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Gender Expectations and Shame

Posted: Thu Oct 22, 2009 3:13 pm UTC
by setzer777
People in this forum tend to oppose enforced gender roles. But do you ever feel ashamed of not meeting one despite your conscious rejection of it?

Even though I dislike gender roles, sometimes I still feel a bit of shame over being on the lower end of the bell-curve when it comes to strength and size. A lot of guys could easily overpower me - I have a small frame, I'm short, not especially strong (I'd imagine about average for my smaller size), and I have no experience fighting. Even though I know I could never be decent in a fight without a lot of training (which I don't really have the motivation to do), part of me still feels ashamed that I'd have to resort to fleeing in a physical confrontation (and it isn't just a practical thing - I know I'd also feel shame having to protect myself with a weapon or friends if confronted by a large unarmed person).

Re: Gender Expectations and Shame

Posted: Thu Oct 22, 2009 5:27 pm UTC
by FrankManic
Yes, I sometimes feel a twinge of shame or embarrassment when I am running around in a skirt. Or, you know... when the girls at the party talk the boys at the party into kissing, and I try to slip the boys a little tongue. Cause... yeah, eitherway, sometimes, yes, I do.

Best cure for it that I know is to strike a defiant pose and grunt manfully, to reassert to all present that you do have a penis, and it is enormous. Depending on your personal outlook on life this may work regardless of your physical sex.

On the fighting thing, I'm 6'3, twosomething or other pounds. I like to fruequently and loudly state that my first instinct in a fight is to throw something at the other guys head, then run away when he ducks. So, Flight or flight responders of the world, unite?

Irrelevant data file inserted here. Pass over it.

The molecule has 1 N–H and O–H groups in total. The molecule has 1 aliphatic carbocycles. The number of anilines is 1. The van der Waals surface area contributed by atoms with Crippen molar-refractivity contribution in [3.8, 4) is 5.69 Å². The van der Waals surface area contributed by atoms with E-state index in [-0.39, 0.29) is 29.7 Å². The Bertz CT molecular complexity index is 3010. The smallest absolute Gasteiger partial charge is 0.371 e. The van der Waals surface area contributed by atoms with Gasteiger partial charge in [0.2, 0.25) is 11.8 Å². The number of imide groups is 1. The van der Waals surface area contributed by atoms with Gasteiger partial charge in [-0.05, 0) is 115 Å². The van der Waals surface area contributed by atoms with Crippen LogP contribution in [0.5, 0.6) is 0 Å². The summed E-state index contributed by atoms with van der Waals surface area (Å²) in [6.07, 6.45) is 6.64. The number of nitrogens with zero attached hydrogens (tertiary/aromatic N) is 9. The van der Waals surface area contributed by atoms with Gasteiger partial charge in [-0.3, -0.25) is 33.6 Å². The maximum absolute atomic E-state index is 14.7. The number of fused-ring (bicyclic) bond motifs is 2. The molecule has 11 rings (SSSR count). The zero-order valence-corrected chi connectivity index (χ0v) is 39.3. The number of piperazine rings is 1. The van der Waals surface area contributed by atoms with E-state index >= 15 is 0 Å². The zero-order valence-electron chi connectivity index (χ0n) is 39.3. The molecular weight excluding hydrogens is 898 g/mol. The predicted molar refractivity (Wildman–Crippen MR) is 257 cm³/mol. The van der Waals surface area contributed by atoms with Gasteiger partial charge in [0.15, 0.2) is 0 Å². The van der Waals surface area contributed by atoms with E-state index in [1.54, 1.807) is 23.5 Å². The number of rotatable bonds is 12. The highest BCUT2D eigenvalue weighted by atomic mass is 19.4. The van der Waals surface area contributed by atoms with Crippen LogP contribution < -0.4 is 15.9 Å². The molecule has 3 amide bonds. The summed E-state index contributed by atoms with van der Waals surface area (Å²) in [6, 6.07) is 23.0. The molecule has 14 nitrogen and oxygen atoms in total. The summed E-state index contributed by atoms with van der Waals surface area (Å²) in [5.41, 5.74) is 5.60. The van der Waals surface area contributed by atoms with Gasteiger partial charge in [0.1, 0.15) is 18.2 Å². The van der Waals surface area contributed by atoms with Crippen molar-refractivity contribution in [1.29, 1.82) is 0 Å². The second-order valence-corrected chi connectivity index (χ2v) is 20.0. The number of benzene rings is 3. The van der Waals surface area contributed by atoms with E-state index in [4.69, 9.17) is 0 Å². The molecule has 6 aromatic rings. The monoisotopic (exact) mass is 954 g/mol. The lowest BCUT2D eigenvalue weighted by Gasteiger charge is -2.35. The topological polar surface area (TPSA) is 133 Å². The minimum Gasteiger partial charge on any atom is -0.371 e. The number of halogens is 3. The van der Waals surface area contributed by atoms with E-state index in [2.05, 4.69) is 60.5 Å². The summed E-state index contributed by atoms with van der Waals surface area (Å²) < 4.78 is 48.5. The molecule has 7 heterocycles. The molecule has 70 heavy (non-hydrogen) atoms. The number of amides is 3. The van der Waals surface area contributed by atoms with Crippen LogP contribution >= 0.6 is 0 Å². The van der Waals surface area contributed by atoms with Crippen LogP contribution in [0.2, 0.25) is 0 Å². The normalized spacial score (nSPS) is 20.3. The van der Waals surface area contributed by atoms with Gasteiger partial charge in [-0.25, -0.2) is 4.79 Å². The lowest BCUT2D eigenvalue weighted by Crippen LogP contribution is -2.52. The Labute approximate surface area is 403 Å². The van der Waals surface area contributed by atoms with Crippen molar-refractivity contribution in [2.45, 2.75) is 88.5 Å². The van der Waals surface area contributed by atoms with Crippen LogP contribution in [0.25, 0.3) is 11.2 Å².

Re: Gender Expectations and Shame

Posted: Thu Oct 22, 2009 6:27 pm UTC
by guale
The whole grunt manfully thing really is true. I'm average height but a bit on the scrawny side and people who have known me for a long time still think of me as "the small kid" since I was under 5' tall in 7th grade. Now I have found out if you act like a badass people think you are a badass. Throw around the idle threat, make flexing motions (just be sure not to let them see if there is nothing to flex), and generally carry yourself with confidence and you won't have to worry about a confrontation. I do tend to favor petite girls though, because they make me look more macho, the same reason some girls prefer big macho guys.

Re: Gender Expectations and Shame

Posted: Thu Oct 22, 2009 7:24 pm UTC
by Baldur
I often wish I was more muscular and had the ability to actually grow a beard past the "meager fuzz" stage.

Re: Gender Expectations and Shame

Posted: Thu Oct 22, 2009 7:56 pm UTC
by Ivora
I wish I liked to wear dresses... thats about it. :(

Re: Gender Expectations and Shame

Posted: Thu Oct 22, 2009 8:09 pm UTC
by Izawwlgood
Entirely! I grew up surrounded by sports nuts, and it never made a lick of difference to me. My dad, for all his goodness, constantly and without fail asks me if I've been working out.

Incidentally, I find most of my gender expectations to be financial; I'm expected, in my family, to earn mountains and mountains of cash to provide for my future family. My brother is already starting to be trained into this role, whereas my sister has been all but discouraged from finding any reasonable means of employment.